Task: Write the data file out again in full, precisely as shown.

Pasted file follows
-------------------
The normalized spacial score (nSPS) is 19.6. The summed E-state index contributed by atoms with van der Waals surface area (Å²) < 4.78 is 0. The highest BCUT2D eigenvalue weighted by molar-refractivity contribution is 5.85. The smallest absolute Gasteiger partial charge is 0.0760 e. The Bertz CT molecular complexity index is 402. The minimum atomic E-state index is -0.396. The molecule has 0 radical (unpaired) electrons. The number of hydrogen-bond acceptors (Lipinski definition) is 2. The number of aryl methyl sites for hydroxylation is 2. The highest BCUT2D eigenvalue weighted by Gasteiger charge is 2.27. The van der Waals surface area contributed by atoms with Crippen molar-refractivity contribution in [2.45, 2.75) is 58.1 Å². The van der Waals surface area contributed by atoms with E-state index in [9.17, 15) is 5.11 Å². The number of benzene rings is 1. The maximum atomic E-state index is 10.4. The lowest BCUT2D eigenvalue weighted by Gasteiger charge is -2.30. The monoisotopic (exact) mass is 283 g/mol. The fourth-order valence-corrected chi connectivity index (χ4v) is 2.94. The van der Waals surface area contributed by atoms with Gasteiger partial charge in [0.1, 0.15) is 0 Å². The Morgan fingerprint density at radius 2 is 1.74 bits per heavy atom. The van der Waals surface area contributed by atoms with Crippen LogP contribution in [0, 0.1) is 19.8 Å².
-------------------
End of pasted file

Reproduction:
The normalized spacial score (nSPS) is 19.6. The summed E-state index contributed by atoms with van der Waals surface area (Å²) < 4.78 is 0. The highest BCUT2D eigenvalue weighted by molar-refractivity contribution is 5.85. The smallest absolute Gasteiger partial charge is 0.0760 e. The Bertz CT molecular complexity index is 402. The minimum atomic E-state index is -0.396. The molecule has 0 radical (unpaired) electrons. The number of hydrogen-bond acceptors (Lipinski definition) is 2. The number of aryl methyl sites for hydroxylation is 2. The highest BCUT2D eigenvalue weighted by Gasteiger charge is 2.27. The van der Waals surface area contributed by atoms with Crippen molar-refractivity contribution in [2.45, 2.75) is 58.1 Å². The van der Waals surface area contributed by atoms with E-state index in [9.17, 15) is 5.11 Å². The number of benzene rings is 1. The maximum atomic E-state index is 10.4. The lowest BCUT2D eigenvalue weighted by Gasteiger charge is -2.30. The monoisotopic (exact) mass is 283 g/mol. The fourth-order valence-corrected chi connectivity index (χ4v) is 2.94. The van der Waals surface area contributed by atoms with Gasteiger partial charge in [0.1, 0.15) is 0 Å². The Morgan fingerprint density at radius 2 is 1.74 bits per heavy atom. The van der Waals surface area contributed by atoms with Crippen LogP contribution in [0, 0.1) is 19.8 Å².